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U.S. LIFESTYLE BOOSTS RISK OF CANCER FOR CHINESE IMMIGRANTS, STUDY SAYS

UPDATE: An article published recently in The Journal of the National Cancer Institute showed that Chinese immigrants are much more likely to develop colo-rectal cancer if they adopt the typical American lifestyle. A group of researchers headed by Dr. Alice Whittemore of Stanford University interviewed a large group of people in the People's Republic of China and a similar group of Chinese-Americans who immigrated to the United States or whose parents had immigrated.

The interviews probed diet, exercise and other health related habits of all the subjects; but with the Chinese-Americans, the researchers explored every aspect of westernization, including such things as the use of herbal medicines, languages spoken at home and even the newspapers read by the family. All of these factors were correlated with the incidence of colon and rectal cancer. The strongest risk factors related to the type of food eaten and the amount of exercise. Chinese-American men, who had four to seven times more colon or rectal cancer than men of the same age in the People's Republic of China, got less exercise and were much more likely to eat high quantities of food rich in animal or dairy fat.A related report (in Contemporary Nutrition, Vol. 14, No. 6, 1989, General Mills) made a fairly comprehensive evaluation of the diet in the People's Republic of China. These researchers found the Chinese diet to contain more than three times the dietary fiber of the American diet (33 grams of fiber per day compared to about 11 grams per day).

An attempt was also made in this report to evaluate the dietary factors that influence the development of diseases of affluence (certain cancers, heart disease, etc.). This analysis indicated that a diet rich in protein, particularly animal protein, may have the greatest potential for enhancing risk for these diseases.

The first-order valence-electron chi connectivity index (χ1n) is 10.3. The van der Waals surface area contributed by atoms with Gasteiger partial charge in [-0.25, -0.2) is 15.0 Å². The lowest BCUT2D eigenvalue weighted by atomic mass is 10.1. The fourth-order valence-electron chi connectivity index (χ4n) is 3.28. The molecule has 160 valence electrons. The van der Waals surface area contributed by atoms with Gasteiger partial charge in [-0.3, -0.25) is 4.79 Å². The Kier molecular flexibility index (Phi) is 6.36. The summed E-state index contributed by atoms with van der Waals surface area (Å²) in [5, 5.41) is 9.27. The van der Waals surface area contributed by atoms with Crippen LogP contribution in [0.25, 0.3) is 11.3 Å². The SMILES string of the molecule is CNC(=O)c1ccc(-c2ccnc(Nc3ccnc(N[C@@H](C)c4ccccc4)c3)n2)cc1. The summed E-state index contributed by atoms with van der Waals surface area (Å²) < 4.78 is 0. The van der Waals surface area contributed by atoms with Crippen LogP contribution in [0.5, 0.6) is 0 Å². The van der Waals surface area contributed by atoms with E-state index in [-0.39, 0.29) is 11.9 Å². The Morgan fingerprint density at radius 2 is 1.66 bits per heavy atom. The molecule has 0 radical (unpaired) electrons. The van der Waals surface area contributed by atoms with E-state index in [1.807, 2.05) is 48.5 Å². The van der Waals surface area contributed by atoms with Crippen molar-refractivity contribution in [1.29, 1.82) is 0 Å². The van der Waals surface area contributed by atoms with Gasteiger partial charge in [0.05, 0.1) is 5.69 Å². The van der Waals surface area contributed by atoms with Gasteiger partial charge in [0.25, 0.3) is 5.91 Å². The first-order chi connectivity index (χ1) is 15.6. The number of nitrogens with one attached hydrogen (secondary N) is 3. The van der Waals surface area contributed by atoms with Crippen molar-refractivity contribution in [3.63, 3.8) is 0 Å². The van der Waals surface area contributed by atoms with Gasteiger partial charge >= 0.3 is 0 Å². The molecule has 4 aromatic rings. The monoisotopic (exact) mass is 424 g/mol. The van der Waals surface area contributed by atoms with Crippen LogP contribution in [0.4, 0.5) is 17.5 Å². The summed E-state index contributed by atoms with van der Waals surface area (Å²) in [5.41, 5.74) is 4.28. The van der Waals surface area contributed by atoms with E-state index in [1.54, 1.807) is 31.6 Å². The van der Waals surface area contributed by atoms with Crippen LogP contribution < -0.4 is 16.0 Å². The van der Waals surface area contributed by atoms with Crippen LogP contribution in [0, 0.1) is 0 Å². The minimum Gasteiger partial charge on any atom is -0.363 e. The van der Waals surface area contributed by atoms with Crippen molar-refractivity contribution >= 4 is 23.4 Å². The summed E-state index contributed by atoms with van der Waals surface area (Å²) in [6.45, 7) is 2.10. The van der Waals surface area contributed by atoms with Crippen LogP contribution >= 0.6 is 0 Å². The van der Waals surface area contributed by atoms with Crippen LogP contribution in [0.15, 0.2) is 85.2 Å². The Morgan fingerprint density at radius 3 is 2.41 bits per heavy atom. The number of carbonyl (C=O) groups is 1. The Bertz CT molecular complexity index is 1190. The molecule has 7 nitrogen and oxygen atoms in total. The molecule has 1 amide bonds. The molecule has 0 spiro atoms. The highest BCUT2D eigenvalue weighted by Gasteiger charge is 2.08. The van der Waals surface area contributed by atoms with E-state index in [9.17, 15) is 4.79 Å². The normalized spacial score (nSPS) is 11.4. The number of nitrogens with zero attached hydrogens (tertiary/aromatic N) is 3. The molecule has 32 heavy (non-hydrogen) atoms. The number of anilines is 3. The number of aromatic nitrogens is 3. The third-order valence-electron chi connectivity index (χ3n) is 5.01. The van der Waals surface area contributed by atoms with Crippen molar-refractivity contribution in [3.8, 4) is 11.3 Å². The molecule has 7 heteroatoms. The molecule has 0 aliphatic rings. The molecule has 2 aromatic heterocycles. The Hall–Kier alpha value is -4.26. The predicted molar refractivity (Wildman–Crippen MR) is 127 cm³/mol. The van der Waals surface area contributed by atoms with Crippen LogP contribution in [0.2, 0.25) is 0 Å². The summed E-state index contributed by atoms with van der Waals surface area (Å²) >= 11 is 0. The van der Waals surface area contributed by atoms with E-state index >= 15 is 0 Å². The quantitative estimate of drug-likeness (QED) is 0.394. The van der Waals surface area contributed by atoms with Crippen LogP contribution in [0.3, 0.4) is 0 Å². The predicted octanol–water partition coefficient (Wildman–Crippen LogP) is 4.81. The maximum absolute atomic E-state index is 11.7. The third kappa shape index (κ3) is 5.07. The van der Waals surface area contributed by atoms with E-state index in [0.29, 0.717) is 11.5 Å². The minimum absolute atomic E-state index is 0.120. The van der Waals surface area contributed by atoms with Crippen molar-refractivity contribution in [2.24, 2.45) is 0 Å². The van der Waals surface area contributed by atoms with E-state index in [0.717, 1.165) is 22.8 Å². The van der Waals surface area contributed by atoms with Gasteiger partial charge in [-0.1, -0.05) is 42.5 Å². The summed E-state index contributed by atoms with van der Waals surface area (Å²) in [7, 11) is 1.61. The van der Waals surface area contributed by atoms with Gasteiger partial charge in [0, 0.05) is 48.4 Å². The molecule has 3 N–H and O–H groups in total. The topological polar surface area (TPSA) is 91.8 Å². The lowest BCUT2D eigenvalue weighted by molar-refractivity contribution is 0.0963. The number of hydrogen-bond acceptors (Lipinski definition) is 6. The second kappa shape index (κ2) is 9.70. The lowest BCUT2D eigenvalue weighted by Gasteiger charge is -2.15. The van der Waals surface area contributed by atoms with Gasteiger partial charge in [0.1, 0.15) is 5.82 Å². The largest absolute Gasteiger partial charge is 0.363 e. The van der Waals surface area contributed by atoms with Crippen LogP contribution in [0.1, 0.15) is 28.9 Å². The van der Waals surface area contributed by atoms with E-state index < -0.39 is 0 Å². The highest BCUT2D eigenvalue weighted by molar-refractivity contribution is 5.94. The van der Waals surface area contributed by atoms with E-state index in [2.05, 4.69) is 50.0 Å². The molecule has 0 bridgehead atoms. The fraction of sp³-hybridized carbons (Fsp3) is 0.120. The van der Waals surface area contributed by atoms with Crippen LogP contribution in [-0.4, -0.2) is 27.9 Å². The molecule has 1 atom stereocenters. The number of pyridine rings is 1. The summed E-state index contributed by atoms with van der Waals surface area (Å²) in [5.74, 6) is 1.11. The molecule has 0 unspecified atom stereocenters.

The typical protein intake for the people surveyed in China was around 66 grams per day compared to nearly 94 grams per day in the American diet. More striking was the difference in the amount of animal protein. In China, only about 7 percent of the protein comes from animal sources, compared to about 70 percent from animal sources in America.

There were several other interesting findings in this study. The age of menarche (beginning of menstruation) is markedly delayed among young Chinese women, ranging from 15.2 to 18.9 years. Mean menarcheal age in the United States is around 12 years. Apparently, age at menarche is closely related to early life nutrition. Diets rich in energy, protein, calcium and fat enhance the rate of development and may lead to higher risk of breast and reproductive cancers later in life.

Another interesting finding related to the total caloric intake, which was approximately 20 percent higher in China than in the United States, when body weight is taken into consideration. The body mass index (weight/height, squared) is 20.5 in China but 25.8 for a comparable adult male in the United States. This again substantiates the role of food type and activity levels in the development of obesity. These studies again indicate the need for more complex carbohydrates, less fats and sugars, and a higher activity level for better health.